The beginning of the Byzantine Empire signaled the decline of the Roman Era and the founding of the famed city Constantinople in 324 B.C. by Constantine the Great, who relocated the capital of the Roman Empire from Rome to the city of Byzantium, which he later renamed after himself. As the continuation of the Eastern Roman Empire, the residents of Byzantium called themselves Greeks (Rom-ee-ee), from which comes the term Hellenism, which is still synonymous with the word Greek.
The Byzantine empire can be characterized as tumultuous and one with a series of dynastic successions to the Emperor’s throne, and also one with a tidal wave of raids by peoples like the Huns and the Goths, with cultural and linguistic diversity but always united under the umbrella of the Christian faith, which played a critical role in the history of the new Empire. At the same time, Greek remained as the official language in this multi-ethnic mosaic. The Byzantine empire lasted for more than a thousand years, with periods of great prosperity during the reign of Emperor Justinian and Herakles, but also during the dynasties of Komnenos Macedonian and Paleologos.
The world-renowned cathedral St. Sophia resides in Constantinople, whose construction finished on December 27th, 537 A.D., and to this day remains as one of the most important and revered centers of Christianity.
The people of this capital city lived in two districts; that where the Greens lived, and that of the Venetians, who had different interests and even fanatical followers. The Hippodrome served the Constantinople area for public events and other entertainment. While the years of Justinian were prosperous, they did decline over time, as witnessed by the Stasi tou Nika, until he reigned no more.
Important Developments of the Byzantine Empire
• Stasi tou Nika took place in 532 A.D., and was a riot motivated by the dissatisfaction of citizens expressed mainly in the two main districts (Greens and Venetians), for the oppressive and excessive tax burden placed upon on them by the Emperor. The uprising was suppressed the rebels didn’t have a clear and organized plan.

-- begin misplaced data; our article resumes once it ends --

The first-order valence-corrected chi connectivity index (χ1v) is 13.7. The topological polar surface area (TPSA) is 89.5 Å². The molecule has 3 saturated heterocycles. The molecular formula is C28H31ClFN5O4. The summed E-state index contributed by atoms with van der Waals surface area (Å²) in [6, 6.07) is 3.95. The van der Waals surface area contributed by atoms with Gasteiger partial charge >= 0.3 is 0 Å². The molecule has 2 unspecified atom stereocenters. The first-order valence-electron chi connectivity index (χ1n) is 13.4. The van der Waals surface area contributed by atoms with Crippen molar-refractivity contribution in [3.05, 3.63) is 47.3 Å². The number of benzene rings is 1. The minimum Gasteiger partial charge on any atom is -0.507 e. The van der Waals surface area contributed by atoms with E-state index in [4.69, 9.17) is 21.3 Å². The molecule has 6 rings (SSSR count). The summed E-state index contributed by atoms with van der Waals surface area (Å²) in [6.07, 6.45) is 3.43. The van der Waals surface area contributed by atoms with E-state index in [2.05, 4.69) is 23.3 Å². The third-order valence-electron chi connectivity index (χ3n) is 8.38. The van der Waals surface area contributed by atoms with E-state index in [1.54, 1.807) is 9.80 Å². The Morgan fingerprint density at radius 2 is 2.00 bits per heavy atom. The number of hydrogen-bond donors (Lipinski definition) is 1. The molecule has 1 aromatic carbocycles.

• Iconoclast Controversy – in the 8th century A.D. a controversy arose around the question of icons, where church leaders and the laypeople sided with one of two camps; the Iconoclast and the Iconolatry. This led to a full-blown crisis within the Christian Church, with violent reactions coming from both sides of the dilemma. It all started with an official decree from Leo III against all iconic images, while the solution to the tense situation took place on March 11th, 843 A.D. with their restoration. Each March, we celebrate this historic event with the Sunday of Orthodoxy.
• The Great Schism – the 11th century was marred by the Great Schism of the Christian Church, where the rift broke the Church in two; the Western Church and the Eastern Church, which resulted in the excommunication of the Patriarch of Constantinople, Michael Kiroulariou, that would forever rock the relations between the Church and the state and created a deep civil crisis within the Byzantine Empire. These disappointing episodes finally managed themselves with the enthronement of a new dynasty; the Aggelis.
While the period from 717-867 A.D. saw many threats, sieges and attacks by the Arabs, Bulgars and the Saracens, the Byzantines gloriously prevailed each time and even consolidated their command. Her run of great authority and influence culminated in the Christianization of the Slavs and other Slavic tribes, in part by using their alphabet and under the direction of monks Cyril and Methodius.
The Great Schism, however, along with the general internal rife, contributed to the weakening of the Byzantine Empire, exemplified by the fact that the Crusaders took advantage of this by sacking the City on April 13th, 1204. This led to the fracturing of the Empire into what you could describe as small, feudal states, with the largest and most prominent of these being the Duchy of Athens. It was from this feudal state that a great Greek nation would emerge.
In the year 1261, the occupation by the Crusades ended, and the new dynasty elevated to the throne; the Paleologos. From here on, we see the term “Greek” applied to more and more to the people. The Paleologos dynasty, sadly, lasted less than two centuries, as the Byzantine Empire fell once and for all, to the Ottomans, under the rule of Mohammed II. This fateful event in history happened on Tuesday, May 29th, 1453. This marked the end of the Hellenistic Middle Ages.